According to a new report, the Chesapeake Bay is showing encouraging signs of improvement but still has dead zones, fish kills and pollution. The Chesapeake Bay Foundation's "State of the Bay Report" says there have been improvements in eight of 13 indicators, including a rebounding blue crab population and flourishing underwater grasses. Using a grading system, the bay's overall grade was a D-plus, up slightly from the 2008 grade of D.
But William Baker, president of the foundation, says it's still a "system out of balance."
The report was released as the Environmental Protection Agency prepares this week to establish mandatory pollution limits for six states and the District of Columbia, which comprise the 64,000 square-mile watershed. Those limites are aimed at reducing the bay's nitrogen and phosphorous levels by one-fourth by 2025.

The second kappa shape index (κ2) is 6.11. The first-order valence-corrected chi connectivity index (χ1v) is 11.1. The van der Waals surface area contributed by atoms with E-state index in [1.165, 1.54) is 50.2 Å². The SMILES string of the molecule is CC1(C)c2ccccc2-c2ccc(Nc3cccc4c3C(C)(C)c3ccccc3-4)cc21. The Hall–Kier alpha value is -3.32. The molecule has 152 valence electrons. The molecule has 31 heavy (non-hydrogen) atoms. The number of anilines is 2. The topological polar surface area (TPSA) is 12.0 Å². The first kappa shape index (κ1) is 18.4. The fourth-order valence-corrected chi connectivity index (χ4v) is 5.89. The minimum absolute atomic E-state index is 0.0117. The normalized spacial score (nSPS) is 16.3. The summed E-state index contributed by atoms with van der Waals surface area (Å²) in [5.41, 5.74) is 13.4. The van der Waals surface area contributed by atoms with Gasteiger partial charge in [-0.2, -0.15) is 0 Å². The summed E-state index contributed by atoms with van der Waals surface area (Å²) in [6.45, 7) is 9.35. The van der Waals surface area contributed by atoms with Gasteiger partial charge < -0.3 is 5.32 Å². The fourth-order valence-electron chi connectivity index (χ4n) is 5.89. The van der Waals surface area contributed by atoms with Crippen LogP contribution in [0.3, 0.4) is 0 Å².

Earlier this month, the House of Representatives passed the 21st Century Cures Act in a rare bi-partisan effort. The bill is meant to speed the development of lifesaving treatments, but critics warn it may also allow ineffective or even harmful drugs onto the market.
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